Sentence-Phrase-Word helps learners to engage with and make meaning from text with a particular focus on capturing the essence of the text or “what speaks to you.” It fosters enhanced discussion while drawing attention to the power of language. (Ritchhart, 207 pag.)

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However, the power and promise of this routine lies in the discussion of why a particular word, a single phrase, and a sentence stood out for each individual in the group as the catalyst for rich discussion . It is in these discussions that learners must justify their choices and explain what it was that spoke to them in each of their choices. (Ritchhart, 208 pag.)

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We have the opportunity to model how to incorporate reading strategies into all classrooms.  Think about teaching young learners to read a section of their book and jot down a sentence, phrase, and word that has meaning to them.  Great formative assessment as the lesson begins!

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When we share what resonates with us, we offer others our perspective.  What if we engage in conversation to learn and share from multiple points of view?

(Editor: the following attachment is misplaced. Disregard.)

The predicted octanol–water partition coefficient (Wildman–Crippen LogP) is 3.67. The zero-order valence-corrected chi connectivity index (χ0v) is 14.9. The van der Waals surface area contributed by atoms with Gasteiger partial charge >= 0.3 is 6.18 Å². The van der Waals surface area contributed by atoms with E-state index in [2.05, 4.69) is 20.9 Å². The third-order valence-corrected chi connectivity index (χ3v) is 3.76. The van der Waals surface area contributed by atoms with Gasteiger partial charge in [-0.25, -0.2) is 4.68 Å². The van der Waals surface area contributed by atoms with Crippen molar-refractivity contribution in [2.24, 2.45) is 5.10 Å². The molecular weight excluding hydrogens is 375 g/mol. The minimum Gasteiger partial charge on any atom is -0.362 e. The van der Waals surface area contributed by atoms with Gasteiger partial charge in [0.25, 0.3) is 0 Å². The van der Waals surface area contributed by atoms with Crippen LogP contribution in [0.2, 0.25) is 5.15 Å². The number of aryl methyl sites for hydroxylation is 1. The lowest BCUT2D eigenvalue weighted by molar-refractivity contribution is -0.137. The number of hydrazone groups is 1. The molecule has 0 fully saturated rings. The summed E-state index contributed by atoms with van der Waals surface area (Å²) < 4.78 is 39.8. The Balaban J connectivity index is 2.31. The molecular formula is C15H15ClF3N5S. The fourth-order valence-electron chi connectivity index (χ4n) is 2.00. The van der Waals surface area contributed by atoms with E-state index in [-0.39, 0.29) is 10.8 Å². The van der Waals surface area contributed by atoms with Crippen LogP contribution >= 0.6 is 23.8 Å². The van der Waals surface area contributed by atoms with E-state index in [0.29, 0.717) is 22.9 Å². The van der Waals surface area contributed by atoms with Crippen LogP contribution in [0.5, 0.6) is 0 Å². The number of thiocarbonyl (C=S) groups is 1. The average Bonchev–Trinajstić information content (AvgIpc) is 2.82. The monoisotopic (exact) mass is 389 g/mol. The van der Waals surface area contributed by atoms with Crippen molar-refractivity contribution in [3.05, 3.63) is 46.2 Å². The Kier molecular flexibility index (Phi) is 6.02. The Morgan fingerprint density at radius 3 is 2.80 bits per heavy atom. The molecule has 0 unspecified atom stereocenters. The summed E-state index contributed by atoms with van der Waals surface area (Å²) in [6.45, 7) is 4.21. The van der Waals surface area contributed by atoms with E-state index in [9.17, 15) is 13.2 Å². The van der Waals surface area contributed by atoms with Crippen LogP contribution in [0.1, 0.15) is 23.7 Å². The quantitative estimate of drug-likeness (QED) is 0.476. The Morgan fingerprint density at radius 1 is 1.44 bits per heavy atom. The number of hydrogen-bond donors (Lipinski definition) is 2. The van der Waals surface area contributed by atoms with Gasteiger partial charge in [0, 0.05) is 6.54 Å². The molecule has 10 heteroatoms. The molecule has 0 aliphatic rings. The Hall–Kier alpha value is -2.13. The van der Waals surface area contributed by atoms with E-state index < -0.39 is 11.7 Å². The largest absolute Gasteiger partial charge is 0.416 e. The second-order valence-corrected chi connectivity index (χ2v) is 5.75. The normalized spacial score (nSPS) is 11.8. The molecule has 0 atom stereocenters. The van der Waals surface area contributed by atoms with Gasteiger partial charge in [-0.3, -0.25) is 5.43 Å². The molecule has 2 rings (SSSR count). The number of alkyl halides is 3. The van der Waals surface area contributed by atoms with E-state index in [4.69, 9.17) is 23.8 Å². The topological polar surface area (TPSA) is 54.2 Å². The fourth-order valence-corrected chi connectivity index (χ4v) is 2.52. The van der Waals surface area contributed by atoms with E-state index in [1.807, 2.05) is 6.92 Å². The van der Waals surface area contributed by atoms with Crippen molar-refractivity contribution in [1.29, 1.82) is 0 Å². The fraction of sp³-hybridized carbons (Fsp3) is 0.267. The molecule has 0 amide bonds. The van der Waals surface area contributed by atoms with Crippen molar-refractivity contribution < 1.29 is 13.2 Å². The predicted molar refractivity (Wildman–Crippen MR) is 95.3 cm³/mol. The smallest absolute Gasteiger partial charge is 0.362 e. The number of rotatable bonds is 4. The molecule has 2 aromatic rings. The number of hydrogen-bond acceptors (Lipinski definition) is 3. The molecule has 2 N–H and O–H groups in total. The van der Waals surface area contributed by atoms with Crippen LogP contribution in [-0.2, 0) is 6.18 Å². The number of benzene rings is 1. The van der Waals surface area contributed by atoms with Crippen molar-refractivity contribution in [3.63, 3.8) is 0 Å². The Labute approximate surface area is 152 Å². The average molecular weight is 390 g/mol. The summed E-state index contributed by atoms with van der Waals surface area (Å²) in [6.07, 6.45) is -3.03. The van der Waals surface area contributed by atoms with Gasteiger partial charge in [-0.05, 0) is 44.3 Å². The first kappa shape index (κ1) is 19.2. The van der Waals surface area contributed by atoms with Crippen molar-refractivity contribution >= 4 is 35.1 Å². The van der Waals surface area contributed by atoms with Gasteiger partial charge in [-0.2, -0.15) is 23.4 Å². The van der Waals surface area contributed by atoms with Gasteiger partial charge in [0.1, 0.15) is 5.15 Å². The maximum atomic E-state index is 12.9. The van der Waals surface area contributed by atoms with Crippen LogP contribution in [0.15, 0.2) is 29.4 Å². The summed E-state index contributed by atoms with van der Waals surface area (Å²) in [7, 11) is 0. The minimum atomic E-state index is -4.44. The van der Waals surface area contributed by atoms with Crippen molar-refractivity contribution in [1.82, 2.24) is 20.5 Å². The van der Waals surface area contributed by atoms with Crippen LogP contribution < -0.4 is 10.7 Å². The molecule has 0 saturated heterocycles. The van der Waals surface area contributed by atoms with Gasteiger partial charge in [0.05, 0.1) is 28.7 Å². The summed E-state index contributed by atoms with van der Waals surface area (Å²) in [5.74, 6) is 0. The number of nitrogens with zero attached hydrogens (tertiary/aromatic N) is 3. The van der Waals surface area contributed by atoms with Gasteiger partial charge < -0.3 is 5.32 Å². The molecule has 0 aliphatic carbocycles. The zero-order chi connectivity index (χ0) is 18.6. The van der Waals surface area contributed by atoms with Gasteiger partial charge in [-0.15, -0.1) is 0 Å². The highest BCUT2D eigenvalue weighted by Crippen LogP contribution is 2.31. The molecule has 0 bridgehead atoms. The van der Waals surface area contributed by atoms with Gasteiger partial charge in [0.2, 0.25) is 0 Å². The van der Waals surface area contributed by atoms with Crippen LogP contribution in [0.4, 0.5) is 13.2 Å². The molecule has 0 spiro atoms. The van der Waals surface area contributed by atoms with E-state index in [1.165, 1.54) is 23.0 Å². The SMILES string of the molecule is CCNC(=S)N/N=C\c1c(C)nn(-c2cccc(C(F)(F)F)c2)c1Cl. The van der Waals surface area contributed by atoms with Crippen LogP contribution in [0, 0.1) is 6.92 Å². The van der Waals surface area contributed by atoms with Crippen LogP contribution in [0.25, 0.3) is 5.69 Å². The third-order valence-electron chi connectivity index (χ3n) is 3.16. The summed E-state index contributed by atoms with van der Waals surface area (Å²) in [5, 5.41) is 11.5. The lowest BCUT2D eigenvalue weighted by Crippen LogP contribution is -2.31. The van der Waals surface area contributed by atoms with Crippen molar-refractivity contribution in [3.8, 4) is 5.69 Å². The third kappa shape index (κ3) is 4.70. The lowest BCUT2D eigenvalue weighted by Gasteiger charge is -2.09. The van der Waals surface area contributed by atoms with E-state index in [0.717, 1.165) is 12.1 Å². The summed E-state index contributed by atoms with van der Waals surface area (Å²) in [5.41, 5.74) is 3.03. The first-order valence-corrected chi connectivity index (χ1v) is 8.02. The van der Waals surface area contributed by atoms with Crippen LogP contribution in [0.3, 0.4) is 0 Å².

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Berger, Warren (2014-03-04). A More Beautiful Question: The Power of Inquiry to Spark Breakthrough Ideas. Bloomsbury Publishing. Kindle Edition.

Boushey, Gail, and Joan Moser. The Daily 5: Fostering Literacy Independence in the Elementary Grades. Portland, Me.: Stenhouse, 2014. Print.

Brown, Sunni. The Doodle Revolution: Unlock the Power to Think Differently. New York: Portfolio/Penguin, 2014. Print.

Coyle, Daniel (2009-04-16). The Talent Code: Greatness Isn’t Born. It’s Grown. Here’s How. Random House, Inc.. Kindle Edition.

Ritchhart, Ron; Church, Mark; Morrison, Karin (2011-03-25). Making Thinking Visible: How to Promote Engagement, Understanding, and Independence for All Learners. Wiley. Kindle Edition.